Sam Altman of Y Combinator and Hallie Lomax of  LendUp discuss Future, Tech and Being Gay

LendUp is founded on the belief that diverse perspectives and a culture of inclusion are vital to realizing our goal of delivering financial opportunity and inclusion to all Americans. In fact, “different backgrounds, same mission” is one of our six values.

LendUp’s LGBTQ + Allies group invited Y Combinator (LendUp investor / how we got our start) President Sam Altman for a conversation on Silicon Valley, fintech, and being a member of the LGBTQ community as a leader in business and tech.

Below is a condensed overview of Sam's remarks.

How has your identity as an LGBTQ individual shaped your experience in the tech industry?

I grew up in the Midwest, and at the time it was not great to be gay there. I knew I wanted to come to California, partly because people said it was an OK place to be gay, and also because I wanted to study computer science and had a lifelong dream of going to Stanford. Since coming here, there have been rare edge cases where being gay has been an issue, or I’ve felt uncomfortable taking my partner to a work function. I don’t think the tech industry is perfect on diversity, but on this issue I think a lot of people in tech are really open-minded. It’s a fairly embracing community, and I’m thankful for that.

Also, I’ve always been out. I’m part of the first generation where a lot people came out in high school. So I didn’t have this experience of coming out professionally, though I’ve heard about it. Being gay is one small part of my life, and never something I’ve had to hide. And it’s just kind of always been -- since I’ve been in California, at least -- accepted, and just part of “me.”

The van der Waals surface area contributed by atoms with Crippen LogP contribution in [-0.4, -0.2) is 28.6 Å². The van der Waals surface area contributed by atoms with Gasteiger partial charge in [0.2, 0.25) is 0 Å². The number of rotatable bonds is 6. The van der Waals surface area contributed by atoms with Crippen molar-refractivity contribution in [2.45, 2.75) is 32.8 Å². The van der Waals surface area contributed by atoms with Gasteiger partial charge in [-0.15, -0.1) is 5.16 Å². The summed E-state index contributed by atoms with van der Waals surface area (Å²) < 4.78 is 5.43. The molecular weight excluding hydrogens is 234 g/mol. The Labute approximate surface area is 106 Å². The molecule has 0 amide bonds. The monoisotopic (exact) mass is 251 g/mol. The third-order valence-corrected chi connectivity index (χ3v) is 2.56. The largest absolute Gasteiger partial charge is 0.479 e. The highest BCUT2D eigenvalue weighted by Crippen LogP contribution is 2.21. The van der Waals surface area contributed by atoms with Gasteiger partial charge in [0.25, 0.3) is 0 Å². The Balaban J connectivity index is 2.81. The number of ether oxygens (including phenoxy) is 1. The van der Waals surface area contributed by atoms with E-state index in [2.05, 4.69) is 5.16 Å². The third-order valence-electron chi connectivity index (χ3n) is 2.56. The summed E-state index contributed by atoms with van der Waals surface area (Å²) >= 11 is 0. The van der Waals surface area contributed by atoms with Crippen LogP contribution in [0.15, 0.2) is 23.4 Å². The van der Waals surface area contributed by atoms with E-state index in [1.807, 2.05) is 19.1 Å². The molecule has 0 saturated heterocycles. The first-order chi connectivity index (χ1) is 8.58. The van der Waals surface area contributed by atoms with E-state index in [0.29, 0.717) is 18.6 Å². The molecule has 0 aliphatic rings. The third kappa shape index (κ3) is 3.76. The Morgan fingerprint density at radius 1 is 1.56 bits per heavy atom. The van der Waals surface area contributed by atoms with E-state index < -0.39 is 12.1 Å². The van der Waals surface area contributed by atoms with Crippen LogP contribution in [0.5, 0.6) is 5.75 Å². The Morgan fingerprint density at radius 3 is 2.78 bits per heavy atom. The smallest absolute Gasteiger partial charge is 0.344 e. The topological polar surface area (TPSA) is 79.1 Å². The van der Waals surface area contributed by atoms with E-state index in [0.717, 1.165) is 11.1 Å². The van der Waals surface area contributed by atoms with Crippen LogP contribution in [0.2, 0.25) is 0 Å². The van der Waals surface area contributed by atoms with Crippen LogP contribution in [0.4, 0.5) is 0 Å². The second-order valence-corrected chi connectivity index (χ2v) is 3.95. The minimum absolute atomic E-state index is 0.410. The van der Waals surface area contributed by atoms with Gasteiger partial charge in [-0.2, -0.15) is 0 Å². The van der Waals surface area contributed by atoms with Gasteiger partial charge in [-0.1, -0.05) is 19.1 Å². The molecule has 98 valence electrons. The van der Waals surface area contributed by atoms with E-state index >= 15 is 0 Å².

Given there’s actually quite a few openly-LGBTQ tech giants, what can we do to promote more positive visibility of LGBTQ people in the community?

I think outside of Silicon Valley Tim Cook is the one people know of. That’s pretty cool. Arguably the biggest company in the world, and certainly the biggest tech company, is run by an openly gay guy. I think that inspires a lot of gay kids to think they can go into tech or business, and that’s great.

How would you advise startups and even larger tech companies to more effectively diversify their teams and to foster an environment of inclusion?

I think it’s always difficult to legislate away prejudice, hate, fear, or anything like that. If you look at a lot of the social progress we’ve made in the country, it’s not because we passed laws. That doesn’t change people’s hearts and minds.

The thing that works is bringing people together, exposing people to different backgrounds. I’ve personally had the experience many times of someone saying, “well I thought I didn’t like gay people, and I thought gay people were scary, but I got to know you and you’re cool so -- I guess I’m ok with this.” There was a big breakthrough in the U.S. after WW2 -- it brought people together from many different backgrounds, and it was through building those personal connections and bonds that we came together as a country. That is very valuable and we don’t have enough of that as a nation anymore. I think we’re getting refragmented.

This looks like a very diverse room. It’s hard to tell just by looking at people, but it’s clear there are a lot of different backgrounds represented -- and that’s how progress gets made. I think that San Francisco has generally done this well, but could do more. LGBTQ issues aside, Silicon Valley and the tech industry generally still face severe challenges with diversity. There are a lot of people who talk about it, but it’s a challenging issue. I think one of the highest impact things we can do to diversify the tech industry is to fund more diverse founders, because companies tend to be a reflection of their founders and their founders’ networks. That’s certainly something we’re trying to do at Y Combinator. I’m confident we fund more female, Black, and Latino founders than any other top fund.

What else is important about your background and your path to YC, and what are you focused on now?